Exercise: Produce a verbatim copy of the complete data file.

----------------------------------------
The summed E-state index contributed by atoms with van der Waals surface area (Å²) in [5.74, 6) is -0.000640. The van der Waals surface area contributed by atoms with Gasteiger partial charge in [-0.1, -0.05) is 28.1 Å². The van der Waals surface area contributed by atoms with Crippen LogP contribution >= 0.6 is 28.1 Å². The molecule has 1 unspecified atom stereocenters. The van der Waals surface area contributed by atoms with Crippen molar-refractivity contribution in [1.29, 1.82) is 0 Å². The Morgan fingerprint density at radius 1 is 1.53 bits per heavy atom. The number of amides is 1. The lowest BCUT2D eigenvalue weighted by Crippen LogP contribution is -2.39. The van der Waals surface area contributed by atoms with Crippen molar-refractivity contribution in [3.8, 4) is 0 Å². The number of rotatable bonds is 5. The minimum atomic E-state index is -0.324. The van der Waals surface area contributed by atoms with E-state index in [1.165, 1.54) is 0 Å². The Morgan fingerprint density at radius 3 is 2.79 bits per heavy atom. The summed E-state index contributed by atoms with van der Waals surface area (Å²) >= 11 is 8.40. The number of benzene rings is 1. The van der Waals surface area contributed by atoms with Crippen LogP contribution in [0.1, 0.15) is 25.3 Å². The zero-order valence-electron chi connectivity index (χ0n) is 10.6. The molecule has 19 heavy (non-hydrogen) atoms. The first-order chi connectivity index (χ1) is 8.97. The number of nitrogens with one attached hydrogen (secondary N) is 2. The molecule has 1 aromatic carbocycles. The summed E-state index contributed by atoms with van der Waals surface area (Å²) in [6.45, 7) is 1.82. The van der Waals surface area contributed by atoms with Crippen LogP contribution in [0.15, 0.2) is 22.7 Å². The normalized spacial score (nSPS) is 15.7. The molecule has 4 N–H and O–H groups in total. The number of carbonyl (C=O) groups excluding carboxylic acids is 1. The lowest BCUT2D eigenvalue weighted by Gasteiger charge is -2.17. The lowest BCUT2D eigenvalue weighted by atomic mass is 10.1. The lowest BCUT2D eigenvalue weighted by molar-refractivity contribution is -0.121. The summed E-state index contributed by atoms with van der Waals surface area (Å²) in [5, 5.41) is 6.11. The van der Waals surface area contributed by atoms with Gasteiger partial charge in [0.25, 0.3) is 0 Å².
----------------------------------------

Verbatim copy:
The summed E-state index contributed by atoms with van der Waals surface area (Å²) in [5.74, 6) is -0.000640. The van der Waals surface area contributed by atoms with Gasteiger partial charge in [-0.1, -0.05) is 28.1 Å². The van der Waals surface area contributed by atoms with Crippen LogP contribution >= 0.6 is 28.1 Å². The molecule has 1 unspecified atom stereocenters. The van der Waals surface area contributed by atoms with Crippen molar-refractivity contribution in [1.29, 1.82) is 0 Å². The Morgan fingerprint density at radius 1 is 1.53 bits per heavy atom. The number of amides is 1. The lowest BCUT2D eigenvalue weighted by Crippen LogP contribution is -2.39. The van der Waals surface area contributed by atoms with Crippen molar-refractivity contribution in [3.8, 4) is 0 Å². The number of rotatable bonds is 5. The minimum atomic E-state index is -0.324. The van der Waals surface area contributed by atoms with E-state index in [1.165, 1.54) is 0 Å². The Morgan fingerprint density at radius 3 is 2.79 bits per heavy atom. The summed E-state index contributed by atoms with van der Waals surface area (Å²) >= 11 is 8.40. The number of benzene rings is 1. The van der Waals surface area contributed by atoms with Crippen LogP contribution in [0.1, 0.15) is 25.3 Å². The zero-order valence-electron chi connectivity index (χ0n) is 10.6. The molecule has 19 heavy (non-hydrogen) atoms. The first-order chi connectivity index (χ1) is 8.97. The number of nitrogens with one attached hydrogen (secondary N) is 2. The molecule has 1 aromatic carbocycles. The summed E-state index contributed by atoms with van der Waals surface area (Å²) in [6.45, 7) is 1.82. The van der Waals surface area contributed by atoms with Crippen LogP contribution in [0.15, 0.2) is 22.7 Å². The normalized spacial score (nSPS) is 15.7. The molecule has 4 N–H and O–H groups in total. The number of carbonyl (C=O) groups excluding carboxylic acids is 1. The lowest BCUT2D eigenvalue weighted by Gasteiger charge is -2.17. The lowest BCUT2D eigenvalue weighted by atomic mass is 10.1. The lowest BCUT2D eigenvalue weighted by molar-refractivity contribution is -0.121. The summed E-state index contributed by atoms with van der Waals surface area (Å²) in [5, 5.41) is 6.11. The van der Waals surface area contributed by atoms with Gasteiger partial charge in [0.25, 0.3) is 0 Å².